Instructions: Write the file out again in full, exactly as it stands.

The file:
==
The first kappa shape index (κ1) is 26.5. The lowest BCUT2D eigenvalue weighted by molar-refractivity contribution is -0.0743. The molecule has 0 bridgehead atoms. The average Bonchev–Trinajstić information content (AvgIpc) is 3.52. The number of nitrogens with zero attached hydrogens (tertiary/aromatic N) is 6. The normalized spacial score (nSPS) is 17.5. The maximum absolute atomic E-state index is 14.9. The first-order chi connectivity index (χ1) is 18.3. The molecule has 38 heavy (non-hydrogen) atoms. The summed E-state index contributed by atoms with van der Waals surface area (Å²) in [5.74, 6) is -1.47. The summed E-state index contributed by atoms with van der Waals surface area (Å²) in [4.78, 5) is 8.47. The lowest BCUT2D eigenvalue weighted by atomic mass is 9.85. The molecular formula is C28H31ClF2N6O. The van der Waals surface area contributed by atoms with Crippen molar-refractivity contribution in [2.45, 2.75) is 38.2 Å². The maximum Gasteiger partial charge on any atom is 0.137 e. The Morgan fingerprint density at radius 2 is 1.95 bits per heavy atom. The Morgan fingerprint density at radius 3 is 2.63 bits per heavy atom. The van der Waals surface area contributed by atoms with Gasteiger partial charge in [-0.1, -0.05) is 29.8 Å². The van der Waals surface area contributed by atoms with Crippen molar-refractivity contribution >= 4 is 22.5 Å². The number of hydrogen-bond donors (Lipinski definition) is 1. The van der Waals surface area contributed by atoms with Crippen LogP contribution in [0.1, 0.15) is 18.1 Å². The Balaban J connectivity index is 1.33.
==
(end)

The first kappa shape index (κ1) is 26.5. The lowest BCUT2D eigenvalue weighted by molar-refractivity contribution is -0.0743. The molecule has 0 bridgehead atoms. The average Bonchev–Trinajstić information content (AvgIpc) is 3.52. The number of nitrogens with zero attached hydrogens (tertiary/aromatic N) is 6. The normalized spacial score (nSPS) is 17.5. The maximum absolute atomic E-state index is 14.9. The first-order chi connectivity index (χ1) is 18.3. The molecule has 38 heavy (non-hydrogen) atoms. The summed E-state index contributed by atoms with van der Waals surface area (Å²) in [5.74, 6) is -1.47. The summed E-state index contributed by atoms with van der Waals surface area (Å²) in [4.78, 5) is 8.47. The lowest BCUT2D eigenvalue weighted by atomic mass is 9.85. The molecular formula is C28H31ClF2N6O. The van der Waals surface area contributed by atoms with Crippen molar-refractivity contribution in [2.45, 2.75) is 38.2 Å². The maximum Gasteiger partial charge on any atom is 0.137 e. The Morgan fingerprint density at radius 2 is 1.95 bits per heavy atom. The Morgan fingerprint density at radius 3 is 2.63 bits per heavy atom. The van der Waals surface area contributed by atoms with Gasteiger partial charge in [-0.1, -0.05) is 29.8 Å². The van der Waals surface area contributed by atoms with Crippen molar-refractivity contribution >= 4 is 22.5 Å². The number of hydrogen-bond donors (Lipinski definition) is 1. The van der Waals surface area contributed by atoms with Crippen LogP contribution in [0.1, 0.15) is 18.1 Å². The Balaban J connectivity index is 1.33.